Well it was listed as a "poster", but when I inspected it this evening, its really an ad from Billboard Magazine, March 27, 1971... Now you can go out and find yourself that magazine for $0.50 at your local swap meet. Regardless of its origin, its a really cool piece that I've added to my collection. Click here for a larger version.
Stay tuned for more pre-opening material. Including a tri-fold brochure and a rare licensee edition of "A Complete Edition About WDW" - it includes a note from Pete Smith and pictures of the steel frames of monorails under construction!
I often check eBay for rare pre-opening maps and material. I've got a few choice pieces in my collection and when I stumbled upon an original pre-opening concept map that hung in the resort rooms during the first few years I nearly fell over..At about 5 feet by 4 feet, this thing is the ultimate retro map. It contains the never built Asian, Persian and Venetian resorts. There is some form of Big Thunder Mountain or possibly the Western River Expansion on what is Splash Mountain today. We can also see the monorail spur out to the Persian Resort, it looks odd as originally this would have looped back through Tomorrowland. Discovery Island features a fort and the STOL Port has an active runway! I need it!
So what is stopping me from buying it? the price.. it is insane...And I found not one, but two of these amazing maps on eBay. $250,000 for one and the other I guess is a complete steal at $46,000. I'm not making up these prices! One seller claims that these have commanded a million dollars in the past. I find that hard to believe, but maybe someone will prove me wrong or tell me why the value is so high.
Check out the listings for more details and photos:
- First eBay Listing for wall size WDW concept Map at $45,999
- Second eBay Listing for wall size WDW concept Map at $250,000
For the rest of us in the 99%, click here to enjoy the map in its digital form.
Join in the fun and win prizes with our Photo Search! We are looking for retro photos of your visits to Walt Disney World.
- 1. Each month we will pick a different theme for the photos we want you to search for.
- 2. You may upload and enter as many photos as you wish, as long as they pertain to the category for that month.
- 3. After 3 months, our staff will pick the top 3 best photos, one from each month.
- 4. Users will then vote on the best of those photos, and the winner will receive a prize!
- 5. Remember: Photos should be from Pre-Opening to 1989 ONLY
This month's Topic:
Summer 2012 Prize:
Well it was early December, 1973, and my dad came home from work and said, "get your stuff packed....we're taking a trip to Florida". Can a 12 year old get much more excited when hearing those words? Six of us (my parents, my grandparents on my dad's side, and my sister, piled into our brown Chrysler New Yorker and made the trip from Maine to Florida. After two full days of driving (this was the beginning of the Arab oil embargo), we settled into a hotel in Jacksonville, FL (our first night was spent in Richmond VA). Next day we'd be a Disney, but first we made a side trip to Marineland in St Augustine. By 4pm the next day, we were driving onto Disney property. At the time, all of Walt Disney World sat at the end of World Drive and there was absolutely nothing between 192 and the MK toll booths. It seemed to take forever to get there. By the time we reached the toll booth, we were met by the very first castmember we would ever encounter....I seem to remember his name as Jack. Anyway, my dad asked if there were any rooms available for the night, to which he replied yes! With that, he gave us directions to the Contemporary. Couldn't get any better than that! We checked in (as quick as we could) into our room in the South Garden Wing, then headed off to the Magic Kingdom...by monorail of course!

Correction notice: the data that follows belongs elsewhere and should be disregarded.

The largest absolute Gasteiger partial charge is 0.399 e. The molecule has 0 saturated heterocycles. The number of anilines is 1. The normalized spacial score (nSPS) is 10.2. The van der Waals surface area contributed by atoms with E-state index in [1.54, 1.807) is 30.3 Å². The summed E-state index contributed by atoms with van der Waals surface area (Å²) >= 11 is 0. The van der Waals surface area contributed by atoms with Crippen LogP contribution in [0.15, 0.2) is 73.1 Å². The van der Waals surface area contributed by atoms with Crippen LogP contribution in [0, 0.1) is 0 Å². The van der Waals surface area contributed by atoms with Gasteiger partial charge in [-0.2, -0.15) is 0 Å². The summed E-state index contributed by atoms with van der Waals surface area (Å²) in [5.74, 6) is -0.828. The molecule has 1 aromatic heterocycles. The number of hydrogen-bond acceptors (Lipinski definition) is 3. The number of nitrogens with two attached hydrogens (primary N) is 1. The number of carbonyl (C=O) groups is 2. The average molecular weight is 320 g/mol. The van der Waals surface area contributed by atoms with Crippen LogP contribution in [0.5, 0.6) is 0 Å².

The resort monorail travelled in the same direction as it does now, so the anticipation was really getting thick as we pulled out of the Polynesian station. We couldn't get out of the monorail fast enough, once we reached the MK. We had bought our tickets books at the Contemporary, so all that was needed at the turnstile was the admission ticket out of the book, and we were in. I'll never forget seeing Town Square for the first time as we emerged from the tunnel under the Main Street Train Station. And as a bonus, everything was decorated for Christmas! It was beautiful. The other "first" memory I have, is that as we walked down Main Street, there seemed to be no one in the park. Looking back, it was due to the oil crisis and also an extremely cold stretch in Florida. I remember heading directly to Fantasyland (as my grandmother wanted to go on It's a Small World-her favorite attraction from their trip in March of that year), but we decided to ride Snow White first. Since the park was closing at 7pm that night, we only ended up having 2 full hours in the MK that first day, but without any crowds, besides Snow White, we rode Toad, Peter Pan, It's a Small World, 20,000 Leagues Under the Sea, the Mickey Mouse Revue and the Skyway, which at the time was a round trip ride, since Space Mountain and the rest of the Tomorrowland expansion was going on, leaving the TL Skyway Station in the middle of a construction zone. I remember seeing the Mad Tea Party, but 7pm rolled around and it had closed for the night. We took a leisurely stroll out of the park, stopping at the Magic Shop on Main Street where my dad bought my sister a Charlie McCarthy puppet, and then rode the monorail back to the Contemporary, where we had dinner at the Gulf Coast Room.